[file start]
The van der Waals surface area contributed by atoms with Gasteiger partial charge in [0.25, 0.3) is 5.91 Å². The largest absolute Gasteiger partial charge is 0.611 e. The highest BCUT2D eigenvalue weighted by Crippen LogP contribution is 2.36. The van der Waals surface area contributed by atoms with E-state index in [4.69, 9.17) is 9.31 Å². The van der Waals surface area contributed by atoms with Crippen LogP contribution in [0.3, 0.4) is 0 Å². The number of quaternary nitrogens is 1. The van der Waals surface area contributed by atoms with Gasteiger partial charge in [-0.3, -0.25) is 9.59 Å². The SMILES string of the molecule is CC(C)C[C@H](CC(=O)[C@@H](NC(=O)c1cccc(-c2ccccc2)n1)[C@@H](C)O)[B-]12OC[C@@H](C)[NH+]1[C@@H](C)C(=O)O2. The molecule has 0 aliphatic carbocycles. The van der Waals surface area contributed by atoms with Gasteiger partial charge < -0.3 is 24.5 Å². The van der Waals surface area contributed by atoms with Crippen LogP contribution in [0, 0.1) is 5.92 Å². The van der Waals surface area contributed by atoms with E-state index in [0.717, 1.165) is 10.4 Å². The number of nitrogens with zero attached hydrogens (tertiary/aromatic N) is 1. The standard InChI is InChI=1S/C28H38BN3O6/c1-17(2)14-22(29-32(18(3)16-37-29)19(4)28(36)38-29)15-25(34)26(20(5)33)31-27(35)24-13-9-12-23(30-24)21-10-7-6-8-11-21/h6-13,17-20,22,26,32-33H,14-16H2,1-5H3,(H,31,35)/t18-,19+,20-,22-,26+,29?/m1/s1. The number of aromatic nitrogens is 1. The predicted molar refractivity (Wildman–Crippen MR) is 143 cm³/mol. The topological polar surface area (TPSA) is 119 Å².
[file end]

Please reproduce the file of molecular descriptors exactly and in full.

The van der Waals surface area contributed by atoms with Gasteiger partial charge in [0.25, 0.3) is 5.91 Å². The largest absolute Gasteiger partial charge is 0.611 e. The highest BCUT2D eigenvalue weighted by Crippen LogP contribution is 2.36. The van der Waals surface area contributed by atoms with E-state index in [4.69, 9.17) is 9.31 Å². The van der Waals surface area contributed by atoms with Crippen LogP contribution in [0.3, 0.4) is 0 Å². The number of quaternary nitrogens is 1. The van der Waals surface area contributed by atoms with Gasteiger partial charge in [-0.3, -0.25) is 9.59 Å². The SMILES string of the molecule is CC(C)C[C@H](CC(=O)[C@@H](NC(=O)c1cccc(-c2ccccc2)n1)[C@@H](C)O)[B-]12OC[C@@H](C)[NH+]1[C@@H](C)C(=O)O2. The molecule has 0 aliphatic carbocycles. The van der Waals surface area contributed by atoms with Gasteiger partial charge < -0.3 is 24.5 Å². The van der Waals surface area contributed by atoms with Crippen LogP contribution in [0, 0.1) is 5.92 Å². The van der Waals surface area contributed by atoms with E-state index in [0.717, 1.165) is 10.4 Å². The number of nitrogens with zero attached hydrogens (tertiary/aromatic N) is 1. The standard InChI is InChI=1S/C28H38BN3O6/c1-17(2)14-22(29-32(18(3)16-37-29)19(4)28(36)38-29)15-25(34)26(20(5)33)31-27(35)24-13-9-12-23(30-24)21-10-7-6-8-11-21/h6-13,17-20,22,26,32-33H,14-16H2,1-5H3,(H,31,35)/t18-,19+,20-,22-,26+,29?/m1/s1. The number of aromatic nitrogens is 1. The predicted molar refractivity (Wildman–Crippen MR) is 143 cm³/mol. The topological polar surface area (TPSA) is 119 Å².